When using this attack the caster shapes a ball of elemental material into a 1ft diameter ball. Upon a successful ranged touch attack, they can fire this ball upto 100ft at a single target inflicting 1d6 +1 per level of damage.

ELEMENTAL SHIELD (Level 3)
Duration: 1 Turn / levelSAVE: NO
Description and Damage
This technique allows the caster to form a ball of elemental material into a free floating disc approximately 6ft in diameter which they can move around their body at will like a shield. This affords them a +3 AC bonus against all attacks directed at them during melee and missile combat. This also affects spells which require a successful touch attack, those that automatically hit are unnafected.

ELEMENTAL SHARDS (Level 4)
Duration: InstantSAVE: NO
Description and Damage
When using this attack the Martial Mage collects and shapes an amount of elemental material into a 1ft diameter ball. Upon a successful ranged touch attack, they can fire a barrage of shards in a 20ft wide, 100ft long cone inflicting 1d6 +1 per level of damage to anyone caught in the cone.

ELEMENTAL STEED (Level 5)
Duration: 1 Hour / levelSAVE: N/A
Description and Damage
This technique allows the caster to create a spinning ball of elemental material which can be ridden much like a horse or other beast of burden. The ball can move in any direction at a speed of 5mph / level of caster. Any change in direction or speed requires a DEX save to avoid falling off.

ELEMENTAL BLAST (Level 6)
Duration: InstantSAVE: DEX
Description and Damage
By using the stomp technique a Martial Mage emits a shockwave of his chosen element material in a 50ft radius sphere around him. This shockwave does no damage but all targets within the blast radius (including those flying) must make a DEX (with a +1 difficulty modifier per level of caster) save or be immediately knocked to the ground.. Alternatively a mage can direct the stomp technique at a single target up to 100ft away.

ELEMENTAL CAGE (Level 7)
Duration: InstantSAVE: DEX
Description and Damage
After making a successful ranged touch attack, this technique allows the caster to surround the target with a mass of elemental material unless they make a DEX save (with a +1 difficulty modifier per level of caster). Targets who are successfully captured can also break free on a successful STR save (with a +1 difficulty modifier per level of caster)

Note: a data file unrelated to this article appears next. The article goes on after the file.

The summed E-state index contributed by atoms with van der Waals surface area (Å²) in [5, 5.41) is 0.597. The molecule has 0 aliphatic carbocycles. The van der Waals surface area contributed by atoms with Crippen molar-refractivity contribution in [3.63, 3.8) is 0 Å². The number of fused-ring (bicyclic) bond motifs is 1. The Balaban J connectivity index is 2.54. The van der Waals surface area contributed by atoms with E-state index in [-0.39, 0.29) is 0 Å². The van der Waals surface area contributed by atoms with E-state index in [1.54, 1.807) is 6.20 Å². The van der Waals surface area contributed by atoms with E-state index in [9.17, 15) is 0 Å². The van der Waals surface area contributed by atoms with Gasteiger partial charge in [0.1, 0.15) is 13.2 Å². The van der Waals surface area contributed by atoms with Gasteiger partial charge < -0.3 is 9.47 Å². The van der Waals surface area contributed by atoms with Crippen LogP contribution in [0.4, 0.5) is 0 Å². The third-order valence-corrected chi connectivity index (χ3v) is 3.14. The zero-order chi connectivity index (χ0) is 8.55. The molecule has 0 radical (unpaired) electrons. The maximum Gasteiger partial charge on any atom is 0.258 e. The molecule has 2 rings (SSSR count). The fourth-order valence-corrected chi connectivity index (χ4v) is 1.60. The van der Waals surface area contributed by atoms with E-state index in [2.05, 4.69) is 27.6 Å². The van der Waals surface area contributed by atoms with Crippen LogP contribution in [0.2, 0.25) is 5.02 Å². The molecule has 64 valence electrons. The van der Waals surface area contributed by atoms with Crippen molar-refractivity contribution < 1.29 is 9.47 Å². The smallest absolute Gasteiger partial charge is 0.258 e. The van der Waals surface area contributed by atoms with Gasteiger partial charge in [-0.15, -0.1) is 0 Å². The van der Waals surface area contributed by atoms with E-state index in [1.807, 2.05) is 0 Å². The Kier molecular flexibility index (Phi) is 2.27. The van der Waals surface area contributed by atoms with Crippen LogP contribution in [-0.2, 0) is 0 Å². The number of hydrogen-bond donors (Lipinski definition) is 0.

ELEMENTAL WALL (Level 8)
Duration: 1 Hour / levelSAVE: DEX
Description and Damage
When using this technique a Martial Mage shapes a wall of his chosen elements material into a 50ft high, 10ft thick wall upto 100ft in length directly in front of him. Any targets caught in the path of the wall who fail a DEX (with a +1 difficulty modifier per level of caster) save will be hit by the wall (causing 1d6+1 per level damage) and be pushed out of the way in the direction that the wall is growing. In the case of Air and Water Style, the wall can be as transparent as the mage wishes, however in the case of the Earth and Fire the wall can only ever be opaque. The wall is impervious to all attacks other than those which take the form of the same element which do half damage.

ELEMENTAL SPHERE (Level 9)
Duration: 1 Round / LevelSAVE: N/A
Description and Damage
The caster surrounds himself with a 10 ft diameter sphere of elemental material which is impervious to all attacks other than those which take the form of the same element which do half damage. Whilst maintaining the sphere the caster cannot attack or perform any other action.

ELEMENTAL FLIGHT (Level 10)
Duration: 1 Hour / levelSAVE: N/A
Description and Damage
Using this technique the Martial Mage can achieve flight. For Earth and Water styles this is achieved by creating a disc of material underneath the caster which is then levitated vertically and horizontally in the air. In the case of Fire and Air styles, jets of material are emitted from the casters hands and or feet which propel the user vertically or horizontally. The caster can accelerate or decelerate at upto 10 Mph per level and achieve a maximum height of 1,000ft per level.